By Raymond Grundman, MSN, MPA, FNP-BC, CASC

Every organization has a distinct culture, but cultural norms may be subtle and are inherently unstated. When a survey team arrives on-site to review your facility, it’s to your advantage to help them understand who you are as an organization. A formal orientation program is an opportunity to get the survey off to a good start.


For the surveyor (or survey team), an orientation establishes a level of familiarity that increases speed to productivity. It introduces those who will serve as resources for information and improves the accuracy and efficiency of data collection. This means the team has more time to share best practices in their role as consultative educators. It also means that the final survey report will be an authentic reflection of the organization and of the hard work that has gone into preparing and maintaining readiness for an accreditation survey.

Conversely, an orientation benefits the organization’s staff by presenting the survey team as important (but welcome) visitors. The language of accreditation can seem foreign to new employees – or employees new to the accreditation process. Meeting and interacting with the survey team early on can improve the ability to understand what the surveyors are looking for and how to provide it, and can position them as mentors there to help raise the bar on safety and quality.

Part 1: A welcome

Orientation can be a moveable feast that takes place at multiple locations within a surgery center. AAAHC asks its applicant organizations to make a private or semi-private space available for the surveyors to review documents, conduct interviews, and confer with one another during their time on-site. You can make your surveyors feel welcome by showing them to this space and having any documentation (policy and procedure manuals, or access to electronic resources) that was previously requested available there.

Part 2: Establishing a context

Think of orientation as the process of introducing your organizational culture. Your surveyors are familiar with ambulatory surgery centers, but they are not familiar with your ambulatory surgery center. Start with the environmental attributes: your location, the population you serve, and any local health risks associated with these.

Then place your facility within this environment: your expertise/what you’re known for, special procedures, unique equipment, universal characteristics of your staff (CNOR, CAPA, ACLS, PALS).

The survey team should receive an overview of the company’s mission and operating structure, including how the center fits into the rest of a larger company (if appropriate).

A template for creating this context would include:

  • History of legal entity (date and type)
  • Mission, vision, values
  • Ownership
  • Physical description (number of ORs, procedure rooms, PACU beds, etc.)
  • Floor plan
  • Significant relationships (managment company, bank/financing, legal, insurer, etc.)

Part 3: Your people make the difference

Provide an overview of who provides oversight. Describe your governance structure and name your leadership. Identify committees and their responsibilities. For example: Quality Improvement Committee monitors and recommends actions for:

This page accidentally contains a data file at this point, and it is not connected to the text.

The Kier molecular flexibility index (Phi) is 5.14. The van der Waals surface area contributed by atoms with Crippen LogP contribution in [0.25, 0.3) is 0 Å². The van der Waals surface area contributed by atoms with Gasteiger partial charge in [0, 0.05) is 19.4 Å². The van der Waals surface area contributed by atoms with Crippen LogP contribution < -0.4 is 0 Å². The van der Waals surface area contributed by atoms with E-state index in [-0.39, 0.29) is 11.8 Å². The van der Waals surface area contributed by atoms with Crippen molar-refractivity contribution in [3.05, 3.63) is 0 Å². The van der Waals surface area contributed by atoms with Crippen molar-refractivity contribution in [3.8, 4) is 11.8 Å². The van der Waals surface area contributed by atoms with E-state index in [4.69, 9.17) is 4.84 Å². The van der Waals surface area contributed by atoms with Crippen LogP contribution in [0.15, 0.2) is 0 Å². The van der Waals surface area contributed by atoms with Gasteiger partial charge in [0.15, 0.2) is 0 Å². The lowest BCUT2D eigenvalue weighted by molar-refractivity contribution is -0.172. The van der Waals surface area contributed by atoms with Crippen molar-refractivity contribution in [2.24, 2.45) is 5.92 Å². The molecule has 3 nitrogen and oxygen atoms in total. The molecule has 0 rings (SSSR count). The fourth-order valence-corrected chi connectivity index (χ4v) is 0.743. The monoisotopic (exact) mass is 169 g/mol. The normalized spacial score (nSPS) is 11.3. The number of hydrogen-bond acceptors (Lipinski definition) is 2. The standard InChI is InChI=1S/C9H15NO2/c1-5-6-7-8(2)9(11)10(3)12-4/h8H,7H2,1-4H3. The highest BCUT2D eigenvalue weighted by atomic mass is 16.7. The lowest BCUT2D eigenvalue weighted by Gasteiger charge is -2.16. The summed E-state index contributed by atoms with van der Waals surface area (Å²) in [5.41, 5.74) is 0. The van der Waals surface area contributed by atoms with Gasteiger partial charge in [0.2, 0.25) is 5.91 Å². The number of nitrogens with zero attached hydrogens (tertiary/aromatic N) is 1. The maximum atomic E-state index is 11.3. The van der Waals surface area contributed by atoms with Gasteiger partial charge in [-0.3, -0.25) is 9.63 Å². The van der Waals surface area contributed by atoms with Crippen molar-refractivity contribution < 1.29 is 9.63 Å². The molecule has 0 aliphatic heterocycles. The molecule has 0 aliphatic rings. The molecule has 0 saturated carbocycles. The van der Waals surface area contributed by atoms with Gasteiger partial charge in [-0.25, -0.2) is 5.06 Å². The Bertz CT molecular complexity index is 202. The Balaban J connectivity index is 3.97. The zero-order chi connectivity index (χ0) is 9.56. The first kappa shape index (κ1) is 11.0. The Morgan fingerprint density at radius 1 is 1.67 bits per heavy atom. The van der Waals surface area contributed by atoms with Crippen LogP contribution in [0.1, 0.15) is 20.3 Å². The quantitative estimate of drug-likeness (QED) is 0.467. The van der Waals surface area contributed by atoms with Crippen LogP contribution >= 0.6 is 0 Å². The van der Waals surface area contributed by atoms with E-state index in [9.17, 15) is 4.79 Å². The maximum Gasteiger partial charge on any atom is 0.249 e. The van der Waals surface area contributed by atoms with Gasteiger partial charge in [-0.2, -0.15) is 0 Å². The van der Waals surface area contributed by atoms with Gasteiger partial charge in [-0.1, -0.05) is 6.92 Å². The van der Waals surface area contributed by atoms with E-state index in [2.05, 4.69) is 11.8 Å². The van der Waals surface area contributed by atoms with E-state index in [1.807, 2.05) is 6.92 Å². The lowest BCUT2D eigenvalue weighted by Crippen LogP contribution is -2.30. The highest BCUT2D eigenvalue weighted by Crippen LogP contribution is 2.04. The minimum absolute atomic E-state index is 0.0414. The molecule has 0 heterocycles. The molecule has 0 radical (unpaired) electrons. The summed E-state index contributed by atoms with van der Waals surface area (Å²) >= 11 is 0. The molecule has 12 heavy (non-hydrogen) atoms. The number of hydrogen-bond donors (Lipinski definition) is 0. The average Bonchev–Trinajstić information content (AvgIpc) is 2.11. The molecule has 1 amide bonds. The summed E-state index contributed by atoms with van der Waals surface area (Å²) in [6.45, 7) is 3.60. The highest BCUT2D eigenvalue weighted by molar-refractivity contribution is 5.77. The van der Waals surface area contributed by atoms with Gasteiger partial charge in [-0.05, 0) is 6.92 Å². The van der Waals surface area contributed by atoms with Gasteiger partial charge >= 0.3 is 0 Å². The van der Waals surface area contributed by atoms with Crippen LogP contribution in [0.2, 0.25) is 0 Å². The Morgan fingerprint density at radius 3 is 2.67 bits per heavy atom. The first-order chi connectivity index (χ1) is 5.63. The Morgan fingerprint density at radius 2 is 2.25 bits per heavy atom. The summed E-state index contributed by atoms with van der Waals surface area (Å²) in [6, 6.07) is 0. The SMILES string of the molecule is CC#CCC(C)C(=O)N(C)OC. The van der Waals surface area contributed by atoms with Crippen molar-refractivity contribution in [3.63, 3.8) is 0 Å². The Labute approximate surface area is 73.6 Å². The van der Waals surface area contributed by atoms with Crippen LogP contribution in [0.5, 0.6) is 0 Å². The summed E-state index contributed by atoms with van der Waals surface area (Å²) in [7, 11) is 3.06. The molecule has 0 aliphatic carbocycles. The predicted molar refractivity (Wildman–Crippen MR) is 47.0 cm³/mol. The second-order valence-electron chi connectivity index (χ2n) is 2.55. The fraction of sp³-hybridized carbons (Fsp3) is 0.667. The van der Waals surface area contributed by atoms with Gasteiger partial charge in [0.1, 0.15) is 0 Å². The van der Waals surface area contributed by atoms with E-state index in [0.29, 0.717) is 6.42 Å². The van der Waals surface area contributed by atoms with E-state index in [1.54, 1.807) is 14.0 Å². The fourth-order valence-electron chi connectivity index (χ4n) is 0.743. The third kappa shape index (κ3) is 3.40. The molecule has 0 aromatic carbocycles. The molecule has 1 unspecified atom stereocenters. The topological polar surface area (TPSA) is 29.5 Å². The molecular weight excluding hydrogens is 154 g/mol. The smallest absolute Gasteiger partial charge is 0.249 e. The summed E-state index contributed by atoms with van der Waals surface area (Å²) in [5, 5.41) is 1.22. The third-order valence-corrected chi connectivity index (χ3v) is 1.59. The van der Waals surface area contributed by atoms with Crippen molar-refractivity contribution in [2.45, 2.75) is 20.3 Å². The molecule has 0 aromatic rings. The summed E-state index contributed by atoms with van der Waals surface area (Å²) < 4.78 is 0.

• Transfers\Admissions
  • Infections
  • Delays and Cancellations
  • Pharmacy Issues
  • Patient Care Policies
  • Credentials & Privileges
  • Medical Records\Peer Review
  • QA/PI Studies
  • Occurrence, Adverse Incident Reports

While much of your orientation presentation may take place in a conference room, it is also useful to have the survey team tour the facility to meet staff in their immediate work area. In a smaller ASC, it is helpful for them to meet all the employees since small businesses often require close collaboration among all workers.

List changes that have occurred since the last survey; new policies and/or procedures, new services, new providers added.

Part 4: Operational update

Provide a picture of your year from an operational perspective.

  • Case volume and clinical statistics (infections, transfers, patient and provider satisfaction)
  • Specialty mix
  • Payer mix

Include a high-level summary of your financial data and describe any initiatives at cost savings and/or revenue enhancement (which, by the way, are perfect topics for QI studies). List facility improvements and equipment or technology upgrades.

Close with a look forward

Your survey team will be interested in what you are planning or considering for the future. They may have resources to offer and certainly you want credit for the full range of your activities including marketing efforts and accreditation preparation.

With everyone on the same page, the survey is ready to begin. We understand that every organization is nervous when surveyors arrive. Hopefully your presentation to the survey team has also reminded your staff of the hard work and dedication that is seen in your center every day. 

Ray Grundman is Chief External Relations and Business Development Officer at AAAHC and is also an active surveyor. With over 35 years’ experience in ambulatory health care including managed care, group medical practice, surgery centers and college health. He has seen the accreditation process from multiple perspectives. He is a frequent speaker at professional conferences on topics ranging from the administration of an ambulatory surgery center to the most frequent deficiencies found by AAAHC surveyors across a variety of settings – and how to avoid them.